Sector Focus: Membership bodies may look for closer ties

01 Oct 2020 Expert insight

This content has been supplied by a commercial partner.


Even prior to the challenges that the past few months have given the sector because of Covid-19, we had already seen a number of professional bodies consider collaborative working opportunities, whether it be joint initiatives, joint events or mergers. There are some key questions to consider before you start the process:

  • Is a merger in the best interests of the organisation and its members?
  • Will it improve the quality of service and support to members?
  • Is the merger party compatible in terms of objects, visions and governance?
  • Have the views of members and other stakeholders been sought?
  • What are risks and benefits of merging?
  • Are there forms of collaborative working that might achieve the same results?
  • What are the costs of the merger process?

Why merge?

A merger can be the right option for a number of reasons:

  • Increased reach of services.
  • Reduced costs and duplication.
  • Financial uncertainty or difficulties.
  • Benefits from scale.
  • Increased public profile.
  • Improved learning and skills.

The board of an organisation must be clear about the factors that influence their decision to merge. Open dialogue between the merger partners from the beginning can prevent complications later in the process.

The boards from both organisations need to be united in believing that the merger is the best way forward, and the key question for each board as the process moves forward must be: is the merger in the best interests of our members?

To ensure a successful merger:

  • The membership bodies must have compatible objects, culture and values.
  • Effective communication is fundamental – with all stakeholders from the outset.
  • It is important to identify the key roles and responsibilities in the process.
  • All communication and negotiation should be undertaken in a way that reflects the interests of all parties.

So, what is a typical merger process? There are five key stages:

  1. Feasibility.
  2. Formation of a project board.
  3. Due diligence.
  4. Decision.
  5. Project team appointment.

Due diligence is a key part of any merger or acquisition, but what are the key financial assurances a due diligence assignment should give you?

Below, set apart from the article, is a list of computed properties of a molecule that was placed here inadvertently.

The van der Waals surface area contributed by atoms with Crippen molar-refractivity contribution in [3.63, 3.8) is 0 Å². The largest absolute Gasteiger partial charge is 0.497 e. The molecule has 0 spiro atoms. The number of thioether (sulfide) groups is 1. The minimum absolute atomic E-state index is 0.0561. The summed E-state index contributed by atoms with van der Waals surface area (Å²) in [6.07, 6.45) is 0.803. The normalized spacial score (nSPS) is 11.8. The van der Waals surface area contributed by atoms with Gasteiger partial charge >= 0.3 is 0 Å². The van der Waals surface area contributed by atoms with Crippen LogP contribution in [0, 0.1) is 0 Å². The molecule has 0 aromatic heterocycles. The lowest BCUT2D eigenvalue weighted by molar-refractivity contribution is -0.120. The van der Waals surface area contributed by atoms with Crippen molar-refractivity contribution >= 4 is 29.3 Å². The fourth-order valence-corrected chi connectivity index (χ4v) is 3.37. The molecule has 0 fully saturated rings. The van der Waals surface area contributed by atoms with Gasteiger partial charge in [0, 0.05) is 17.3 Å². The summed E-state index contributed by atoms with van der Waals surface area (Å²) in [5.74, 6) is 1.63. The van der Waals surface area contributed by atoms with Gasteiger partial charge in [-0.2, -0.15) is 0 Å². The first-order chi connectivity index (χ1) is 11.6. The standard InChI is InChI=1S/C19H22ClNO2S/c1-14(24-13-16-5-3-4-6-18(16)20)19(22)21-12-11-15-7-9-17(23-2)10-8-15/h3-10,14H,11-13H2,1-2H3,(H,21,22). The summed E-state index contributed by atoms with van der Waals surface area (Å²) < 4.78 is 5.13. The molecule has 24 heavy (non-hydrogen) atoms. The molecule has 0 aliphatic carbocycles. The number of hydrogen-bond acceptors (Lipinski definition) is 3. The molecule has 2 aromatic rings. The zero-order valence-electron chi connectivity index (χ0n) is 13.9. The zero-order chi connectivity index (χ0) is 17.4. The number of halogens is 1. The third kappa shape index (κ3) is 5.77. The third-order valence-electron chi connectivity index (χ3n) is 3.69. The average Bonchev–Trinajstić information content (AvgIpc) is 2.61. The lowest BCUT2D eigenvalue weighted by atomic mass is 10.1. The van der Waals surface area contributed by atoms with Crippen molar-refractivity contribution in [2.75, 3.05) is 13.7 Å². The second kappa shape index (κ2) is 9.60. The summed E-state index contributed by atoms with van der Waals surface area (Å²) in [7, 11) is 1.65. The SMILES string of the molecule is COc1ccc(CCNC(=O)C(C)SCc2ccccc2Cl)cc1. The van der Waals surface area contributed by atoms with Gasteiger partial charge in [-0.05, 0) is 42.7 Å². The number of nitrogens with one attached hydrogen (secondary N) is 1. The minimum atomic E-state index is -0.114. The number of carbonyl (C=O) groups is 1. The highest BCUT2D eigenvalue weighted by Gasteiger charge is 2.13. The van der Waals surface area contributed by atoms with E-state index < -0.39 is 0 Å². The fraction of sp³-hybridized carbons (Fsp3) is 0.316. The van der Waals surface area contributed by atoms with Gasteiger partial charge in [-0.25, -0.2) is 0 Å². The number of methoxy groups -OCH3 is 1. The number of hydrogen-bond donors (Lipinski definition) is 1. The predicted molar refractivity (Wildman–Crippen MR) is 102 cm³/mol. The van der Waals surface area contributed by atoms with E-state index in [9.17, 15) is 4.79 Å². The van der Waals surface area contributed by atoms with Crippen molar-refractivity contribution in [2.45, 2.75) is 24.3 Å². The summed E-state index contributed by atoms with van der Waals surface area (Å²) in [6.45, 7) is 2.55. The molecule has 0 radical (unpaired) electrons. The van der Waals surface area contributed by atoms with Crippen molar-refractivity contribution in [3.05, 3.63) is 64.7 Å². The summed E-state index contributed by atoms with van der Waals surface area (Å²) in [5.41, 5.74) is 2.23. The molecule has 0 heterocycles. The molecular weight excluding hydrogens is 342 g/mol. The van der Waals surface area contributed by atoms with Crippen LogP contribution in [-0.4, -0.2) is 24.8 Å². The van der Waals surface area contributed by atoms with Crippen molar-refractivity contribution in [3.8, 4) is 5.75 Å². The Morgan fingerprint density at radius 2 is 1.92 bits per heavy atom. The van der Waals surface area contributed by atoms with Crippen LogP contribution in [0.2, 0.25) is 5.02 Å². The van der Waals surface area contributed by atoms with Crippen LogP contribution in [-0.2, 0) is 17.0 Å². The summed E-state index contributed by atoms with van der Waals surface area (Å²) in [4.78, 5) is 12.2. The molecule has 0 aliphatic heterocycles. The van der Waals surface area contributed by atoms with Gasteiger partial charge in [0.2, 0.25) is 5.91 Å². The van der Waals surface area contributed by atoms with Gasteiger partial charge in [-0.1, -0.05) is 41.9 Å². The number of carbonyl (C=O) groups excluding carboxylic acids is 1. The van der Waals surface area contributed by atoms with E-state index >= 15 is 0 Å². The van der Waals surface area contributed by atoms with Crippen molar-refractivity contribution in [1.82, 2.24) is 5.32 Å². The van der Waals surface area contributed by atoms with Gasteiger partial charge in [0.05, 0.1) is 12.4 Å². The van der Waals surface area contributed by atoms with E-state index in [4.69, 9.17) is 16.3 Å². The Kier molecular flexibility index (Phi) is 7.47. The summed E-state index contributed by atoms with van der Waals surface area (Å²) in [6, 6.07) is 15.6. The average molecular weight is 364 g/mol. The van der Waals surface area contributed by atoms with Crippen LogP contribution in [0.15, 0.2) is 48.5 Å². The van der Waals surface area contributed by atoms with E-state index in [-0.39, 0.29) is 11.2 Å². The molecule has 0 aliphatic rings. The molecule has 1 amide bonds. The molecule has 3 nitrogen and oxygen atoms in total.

1. Membership

If the membership numbers are dropping or there are low numbers at the entry points, this can be an indicator of a long-term issue, and will need consideration as part of the decision to enter into a transaction.

2. Key financials

It is worth getting further detail on the trend of the organisation’s financial situation, the cost base and recent surplus generation, paying particular attention to cash flow and the ability to generate cash operating surpluses for investment.

3. Liabilities

We have seen many poorly-worded bank covenants which could lead to an inadvertent breach. Careful consideration should be given to covenants both past and future to help prevent financing issues. The repayment terms also should be considered, as repayments are often at a fixed point in time and not in instalments, which is a potential future cash flow risk.

Pension liabilities are another key consideration: do they have defined benefit arrangements? What is the liability on the balance sheet? What deficit contributions are being made? Is the scheme closed to new entrants?

4. Tax

Tax is often the area where sleeping liabilities could be hiding, particularly across the two main taxes: VAT and employment tax.

It is important to ensure that the organisation has been treating all its income streams correctly for VAT purposes. Other considerations are treatment of income streams such as lettings, cost sharing arrangements with group entities and overseas transactions.

Deal breakers?

Beyond financial and legal due diligence, finding common ground to go through with the merger is key. It is preferable to identify any major barriers before embarking on what could be costly due diligence. Some common deal breakers include:

  • Not having a clear business case for merging.
  • Incompatible objects in governing documents.
  • The size and composition of the new board.
  • The name of the merged entity.
  • Different cultures.
  • Liabilities.

We recently presented a webinar on Strategic Opportunities: The New Normal, which can be viewed here.

Kathryn Burton is a partner and head of professional institutes and membership bodies at haysmacintyre

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